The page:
The Government is working with the Greek government to assure continuing improved conditions for the ethnic Greek minority. The two Governments ratified and put into force a seasonal worker agreement and the Greek Government has increased its bilateral assistance programs.
RESPECT FOR HUMAN RIGHTS
Section 1 Respect for the Integrity of the Person, Including Freedom From:
a. Political and Other Extrajudicial Killing
There were no reports of political killings by government officials, but the Government acknowledged that police may have killed some persons in custody.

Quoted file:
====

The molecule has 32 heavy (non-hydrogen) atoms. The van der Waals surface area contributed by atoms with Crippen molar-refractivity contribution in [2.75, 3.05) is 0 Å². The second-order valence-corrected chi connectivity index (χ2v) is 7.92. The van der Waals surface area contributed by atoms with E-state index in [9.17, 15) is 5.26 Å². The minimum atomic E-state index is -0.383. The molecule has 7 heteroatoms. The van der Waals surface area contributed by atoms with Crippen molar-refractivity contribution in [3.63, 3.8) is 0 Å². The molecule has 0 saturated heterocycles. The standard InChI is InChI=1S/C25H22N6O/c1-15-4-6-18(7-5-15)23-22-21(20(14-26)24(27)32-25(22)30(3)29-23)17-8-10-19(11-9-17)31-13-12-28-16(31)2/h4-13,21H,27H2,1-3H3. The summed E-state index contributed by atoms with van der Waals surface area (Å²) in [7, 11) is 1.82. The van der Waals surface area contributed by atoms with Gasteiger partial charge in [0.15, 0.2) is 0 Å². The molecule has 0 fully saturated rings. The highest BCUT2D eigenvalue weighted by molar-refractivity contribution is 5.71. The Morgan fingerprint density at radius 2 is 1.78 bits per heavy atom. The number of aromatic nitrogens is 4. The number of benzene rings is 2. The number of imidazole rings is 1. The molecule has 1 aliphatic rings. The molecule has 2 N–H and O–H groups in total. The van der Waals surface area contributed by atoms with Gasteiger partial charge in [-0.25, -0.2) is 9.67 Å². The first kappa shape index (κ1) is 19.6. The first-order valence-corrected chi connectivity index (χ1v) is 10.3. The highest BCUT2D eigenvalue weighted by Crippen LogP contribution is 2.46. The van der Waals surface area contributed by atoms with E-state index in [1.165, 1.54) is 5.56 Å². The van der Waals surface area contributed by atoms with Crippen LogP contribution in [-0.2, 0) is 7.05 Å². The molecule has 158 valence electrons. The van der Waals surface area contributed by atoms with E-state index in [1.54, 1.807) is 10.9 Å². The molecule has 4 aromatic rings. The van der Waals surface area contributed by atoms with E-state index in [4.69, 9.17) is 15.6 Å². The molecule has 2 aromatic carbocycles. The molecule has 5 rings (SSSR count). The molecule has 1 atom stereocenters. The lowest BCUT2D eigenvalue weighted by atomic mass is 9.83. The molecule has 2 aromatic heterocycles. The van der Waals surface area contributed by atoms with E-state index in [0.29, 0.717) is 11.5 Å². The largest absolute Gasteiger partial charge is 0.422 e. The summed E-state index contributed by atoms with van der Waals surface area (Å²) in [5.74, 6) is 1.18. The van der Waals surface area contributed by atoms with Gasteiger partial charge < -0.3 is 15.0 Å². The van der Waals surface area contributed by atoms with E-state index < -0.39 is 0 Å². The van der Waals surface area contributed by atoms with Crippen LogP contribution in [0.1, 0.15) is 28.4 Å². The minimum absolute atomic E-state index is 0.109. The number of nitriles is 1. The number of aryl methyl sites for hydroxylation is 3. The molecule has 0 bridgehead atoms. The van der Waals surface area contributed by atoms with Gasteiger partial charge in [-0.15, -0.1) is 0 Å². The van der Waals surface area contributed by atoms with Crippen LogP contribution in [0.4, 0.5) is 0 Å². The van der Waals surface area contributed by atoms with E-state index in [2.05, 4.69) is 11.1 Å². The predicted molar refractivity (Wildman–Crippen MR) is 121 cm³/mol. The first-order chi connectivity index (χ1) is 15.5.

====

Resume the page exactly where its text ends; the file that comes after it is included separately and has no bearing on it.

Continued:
Numerous casualties resulted from the chaos and anarchy. According to unofficial estimates, over 2,000 persons were killed and many more were wounded during the first 6 months of the year. Moreover, a much lower but continuous level of killings and injuries continued throughout the year. Most deaths were due to accidents, as armories were looted; however, many instances of targeted killings occurred as well. Many intentional deaths resulted from acts of revenge, from traditional blood feuds, or from fighting among rival criminal groups. Some deaths also reportedly resulted from insurgent attacks on the police or SHIK. An estimated 30 or more police were killed and dozens wounded during the worst violence in March and April. In September inside the parliament building socialist party M.P. Gafur Mazreku shot democratic party M.P. Azem Hajdari four times. Hajdari survived and is recovering from the wounds. The two had previously been engaged in a physical altercation over "lack of respect" for each others' opinions.